Does Genesis 9:6 justify therapeutic cloning? The usual translation ‘whoever sheds the blood of man, by man shall his blood be shed’ implies a general prohibition on the killing of human beings. The ‘by man’ in Hebrew is ‘ba’adam.’ The prefix ‘be’ can have two meanings: ‘in’, as a preposition to indicate a location, or ‘by’ in a causal sense. Which is the more correct translation? First of all it is necessary to observe that the original text allows, in principle, both translations. The translation ‘by man’ in the context of Genesis 9:6 is, however, more evident and is used by practically all the versions of Holy Scripture. Two arguments in favour of this interpretation are the following: 1) The phrase ‘ba’adam’ is found nineteen times and nowhere does it mean ‘in man’; 2) secondly, Genesis 9:6 is constructed in the original Jewish text with a chiasm, a rhetorical device that involves the crossed arrangement of two words that are connected, like a mirror image: whoever sheds the blood of a man; by man shall his blood be shed. The words ‘blood’ and ‘man’ are used in an upside down way. This implies that the second part of the word ‘man’ does not apply to the relative, as appears in the translation ‘bled of man in man’, but to the principal sentence ‘by man shall his blood be shed’.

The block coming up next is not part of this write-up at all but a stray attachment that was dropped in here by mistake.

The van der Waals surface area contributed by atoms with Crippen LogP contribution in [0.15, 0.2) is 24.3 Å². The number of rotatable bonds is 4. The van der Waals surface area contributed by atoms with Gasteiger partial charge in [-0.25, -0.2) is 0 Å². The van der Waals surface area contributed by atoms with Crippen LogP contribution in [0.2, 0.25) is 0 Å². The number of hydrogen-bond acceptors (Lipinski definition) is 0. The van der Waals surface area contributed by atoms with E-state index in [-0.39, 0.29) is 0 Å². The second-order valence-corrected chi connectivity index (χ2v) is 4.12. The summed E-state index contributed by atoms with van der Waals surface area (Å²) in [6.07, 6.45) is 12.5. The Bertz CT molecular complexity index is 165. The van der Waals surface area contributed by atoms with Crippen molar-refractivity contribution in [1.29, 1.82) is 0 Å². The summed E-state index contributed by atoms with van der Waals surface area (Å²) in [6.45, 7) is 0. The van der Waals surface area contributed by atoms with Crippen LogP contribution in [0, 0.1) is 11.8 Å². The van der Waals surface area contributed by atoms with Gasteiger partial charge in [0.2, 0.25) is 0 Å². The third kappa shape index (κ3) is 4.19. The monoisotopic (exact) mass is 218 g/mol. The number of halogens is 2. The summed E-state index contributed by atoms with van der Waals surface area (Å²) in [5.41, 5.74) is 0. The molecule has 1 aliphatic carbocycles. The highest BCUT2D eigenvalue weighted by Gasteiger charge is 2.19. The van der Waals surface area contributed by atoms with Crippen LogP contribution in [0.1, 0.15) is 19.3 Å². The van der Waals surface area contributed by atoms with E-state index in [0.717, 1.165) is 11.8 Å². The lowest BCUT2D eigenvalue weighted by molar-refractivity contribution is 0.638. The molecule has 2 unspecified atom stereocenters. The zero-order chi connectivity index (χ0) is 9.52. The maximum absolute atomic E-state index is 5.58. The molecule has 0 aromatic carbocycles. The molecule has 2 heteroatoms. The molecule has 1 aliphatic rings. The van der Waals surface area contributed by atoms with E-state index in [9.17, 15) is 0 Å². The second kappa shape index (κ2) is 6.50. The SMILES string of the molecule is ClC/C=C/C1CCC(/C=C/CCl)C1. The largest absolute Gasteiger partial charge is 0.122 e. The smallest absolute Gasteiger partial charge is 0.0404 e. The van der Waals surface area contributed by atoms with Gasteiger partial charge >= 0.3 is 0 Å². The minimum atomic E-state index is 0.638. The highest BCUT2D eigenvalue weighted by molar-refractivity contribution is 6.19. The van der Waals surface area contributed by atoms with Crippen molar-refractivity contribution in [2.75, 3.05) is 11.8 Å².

A second point, which is more important, concerns the use of Holy Scripture in theology in general and in moral theology and bioethics in particular. Even if the translation ‘man in man’, and thus the unborn human being in the maternal womb, were correct, Genesis 9:6 would not anyway constitute a justification for the killing and the exploitation of human embryos outside the womb: